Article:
The natural world is something that interests our entire family, so this year we are devoting more time to nature study. At first, nature study can seem a bit overwhelming. As adults, we feel the need to know everything as we set out. We often worry about being able to answer all of the many questions thrown our way. But it doesn’t have to be that way.
This post is sponsored by The Playful Learning Ecademy. They have an amazing Backyard Science Investigation eLesson that will reassure you that you don’t have to be an expert to help your children discover nature. In the eLesson, there is one video for the parent that describes the four stages of exploring nature and gives valuable tips that will help you learn with your child. There are also several videos for children that introduce various nature based activities. My son was captivated by the videos and he was excited to start right away! And as always, this eLesson also includes additional website links, book suggestions, and printables for further investigation.
All of the activities are fantastic, but there is one in particular that we are especially excited about. The “camera game” isn’t something I would have ever thought of, but I quickly fell in love with the concept and plan to do this activity with our nature club soon. This game was also the jumping point for the activity I’m sharing today. My son is 6 years old and he’s really started to take an interest in photography, so he was inspired to head out into nature with our camera.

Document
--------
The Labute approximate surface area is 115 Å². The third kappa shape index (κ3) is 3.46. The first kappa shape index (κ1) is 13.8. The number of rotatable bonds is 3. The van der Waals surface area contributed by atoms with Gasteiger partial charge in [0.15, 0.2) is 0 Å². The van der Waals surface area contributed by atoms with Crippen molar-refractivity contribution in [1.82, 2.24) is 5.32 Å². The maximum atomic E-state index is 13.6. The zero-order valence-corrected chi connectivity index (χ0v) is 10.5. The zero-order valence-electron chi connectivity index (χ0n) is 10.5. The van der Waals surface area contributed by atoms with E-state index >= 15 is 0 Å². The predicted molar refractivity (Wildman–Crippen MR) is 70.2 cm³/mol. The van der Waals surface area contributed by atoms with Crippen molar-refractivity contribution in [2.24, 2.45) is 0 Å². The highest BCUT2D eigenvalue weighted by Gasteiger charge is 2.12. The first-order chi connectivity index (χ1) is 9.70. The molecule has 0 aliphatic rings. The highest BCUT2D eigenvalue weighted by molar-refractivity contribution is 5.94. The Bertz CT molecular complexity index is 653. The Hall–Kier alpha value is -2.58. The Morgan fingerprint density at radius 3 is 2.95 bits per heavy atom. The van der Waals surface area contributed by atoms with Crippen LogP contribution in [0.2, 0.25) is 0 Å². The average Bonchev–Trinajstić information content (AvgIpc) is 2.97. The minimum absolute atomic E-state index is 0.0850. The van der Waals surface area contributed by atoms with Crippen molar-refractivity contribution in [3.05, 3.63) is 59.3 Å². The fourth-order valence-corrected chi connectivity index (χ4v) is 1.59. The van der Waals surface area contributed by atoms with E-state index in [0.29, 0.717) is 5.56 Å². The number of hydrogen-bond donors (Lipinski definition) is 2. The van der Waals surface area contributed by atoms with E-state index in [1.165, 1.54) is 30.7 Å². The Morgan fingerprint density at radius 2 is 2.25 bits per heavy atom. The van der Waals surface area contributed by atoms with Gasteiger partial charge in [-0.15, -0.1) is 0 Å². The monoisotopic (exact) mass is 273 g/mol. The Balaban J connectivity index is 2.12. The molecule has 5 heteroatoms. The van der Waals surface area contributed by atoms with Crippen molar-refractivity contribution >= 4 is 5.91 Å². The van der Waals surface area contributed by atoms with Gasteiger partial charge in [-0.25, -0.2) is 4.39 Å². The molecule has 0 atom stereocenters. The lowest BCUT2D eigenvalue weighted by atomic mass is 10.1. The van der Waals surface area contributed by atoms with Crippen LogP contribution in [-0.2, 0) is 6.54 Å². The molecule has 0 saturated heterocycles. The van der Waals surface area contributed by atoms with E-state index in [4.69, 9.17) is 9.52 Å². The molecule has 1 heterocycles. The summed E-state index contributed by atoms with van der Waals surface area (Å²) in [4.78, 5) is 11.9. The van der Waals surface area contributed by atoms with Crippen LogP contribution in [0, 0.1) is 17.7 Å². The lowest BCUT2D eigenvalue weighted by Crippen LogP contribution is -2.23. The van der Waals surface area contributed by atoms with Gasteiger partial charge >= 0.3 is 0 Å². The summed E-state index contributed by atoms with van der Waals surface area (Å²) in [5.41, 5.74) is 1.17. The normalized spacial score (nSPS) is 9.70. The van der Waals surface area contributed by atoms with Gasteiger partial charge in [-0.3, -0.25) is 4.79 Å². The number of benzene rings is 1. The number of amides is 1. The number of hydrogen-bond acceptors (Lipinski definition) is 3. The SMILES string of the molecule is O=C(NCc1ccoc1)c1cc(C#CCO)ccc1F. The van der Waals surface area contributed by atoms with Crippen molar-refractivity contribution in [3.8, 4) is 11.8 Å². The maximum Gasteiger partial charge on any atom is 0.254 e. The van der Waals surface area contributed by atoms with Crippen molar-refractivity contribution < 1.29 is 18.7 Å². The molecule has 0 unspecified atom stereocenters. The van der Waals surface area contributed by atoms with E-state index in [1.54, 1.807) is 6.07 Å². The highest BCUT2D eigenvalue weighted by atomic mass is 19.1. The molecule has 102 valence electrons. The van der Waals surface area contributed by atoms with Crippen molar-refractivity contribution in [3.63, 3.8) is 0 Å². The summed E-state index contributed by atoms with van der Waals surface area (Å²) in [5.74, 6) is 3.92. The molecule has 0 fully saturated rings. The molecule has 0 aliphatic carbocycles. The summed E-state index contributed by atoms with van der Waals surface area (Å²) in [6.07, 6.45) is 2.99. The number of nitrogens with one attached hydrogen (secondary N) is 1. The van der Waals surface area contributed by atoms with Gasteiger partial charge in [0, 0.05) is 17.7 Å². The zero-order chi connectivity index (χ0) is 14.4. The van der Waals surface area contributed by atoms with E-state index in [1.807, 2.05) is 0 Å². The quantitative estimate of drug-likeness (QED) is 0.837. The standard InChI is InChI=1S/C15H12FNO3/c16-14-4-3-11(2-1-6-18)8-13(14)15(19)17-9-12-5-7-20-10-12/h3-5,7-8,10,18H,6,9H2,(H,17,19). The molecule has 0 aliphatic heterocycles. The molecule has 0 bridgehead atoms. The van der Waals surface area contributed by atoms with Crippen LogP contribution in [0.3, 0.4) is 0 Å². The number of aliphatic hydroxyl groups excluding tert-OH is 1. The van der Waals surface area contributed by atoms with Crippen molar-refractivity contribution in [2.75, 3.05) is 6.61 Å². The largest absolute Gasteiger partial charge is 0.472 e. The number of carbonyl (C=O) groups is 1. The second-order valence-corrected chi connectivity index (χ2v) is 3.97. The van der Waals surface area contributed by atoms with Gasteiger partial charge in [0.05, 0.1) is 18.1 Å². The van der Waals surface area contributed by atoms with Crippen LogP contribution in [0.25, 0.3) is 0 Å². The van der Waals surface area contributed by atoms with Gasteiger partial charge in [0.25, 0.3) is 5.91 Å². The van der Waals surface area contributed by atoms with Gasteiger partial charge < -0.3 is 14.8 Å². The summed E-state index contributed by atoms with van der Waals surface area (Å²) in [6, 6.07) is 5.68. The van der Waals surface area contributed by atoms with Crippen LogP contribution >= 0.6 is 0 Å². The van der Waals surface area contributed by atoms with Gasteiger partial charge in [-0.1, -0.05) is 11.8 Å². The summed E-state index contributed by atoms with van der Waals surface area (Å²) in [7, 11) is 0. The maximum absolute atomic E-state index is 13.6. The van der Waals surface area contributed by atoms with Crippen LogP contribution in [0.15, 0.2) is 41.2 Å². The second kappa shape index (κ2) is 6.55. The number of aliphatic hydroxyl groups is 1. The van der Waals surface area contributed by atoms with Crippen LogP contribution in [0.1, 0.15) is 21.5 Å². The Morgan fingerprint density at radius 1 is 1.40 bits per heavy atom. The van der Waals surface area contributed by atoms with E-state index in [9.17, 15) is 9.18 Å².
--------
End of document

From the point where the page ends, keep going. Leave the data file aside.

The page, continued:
This is such a simple activity, but it’s one that keeps his attention and interests us both. My son never tires of finding interesting objects to photograph so it was very easy to spend several hours outside traveling where his interests led him. And I’ve noticed that giving him a camera for our nature walks prompts him to look at the small stuff. When he is taking pictures of buildings and other man-made things, he captures “the big picture.” Whereas in nature, he really focuses on the details.
Not all of his pictures turn out, but some are quite good! These are some of the things that interested him on one particular day.
Flowers are some of the easiest things to take pictures of. They are eye catching and relatively immobile (aside from wind!).
Insects are far more tricky to capture in photographs. A lot of the photos he took were blurry, but he did get some gems! By far, the butterfly was the hardest to get. The dragonfly and spider were a bit easier because they weren’t scurrying around.
Photographing animals takes some practice, but is a worthwhile hobby. My son quickly learned that he needed to be as still and quiet as possible. And often, he needed to be quick!
He thoroughly enjoyed exploring nature behind the lens of a camera, and I thoroughly enjoyed getting a glimpse into the world as he sees it. He took hundreds of pictures, and had a ton of fun doing it. This activity really is about the process, and we have hundreds of blurry photos to prove it. But we also have a few beauties that we plan on adding to his very own nature scrapbook.
This activity also served as a perfect way to document our discoveries and remember the many questions that we needed to explore. It allowed him to tune into the world around him and really observe. I can see more nature photography in our future!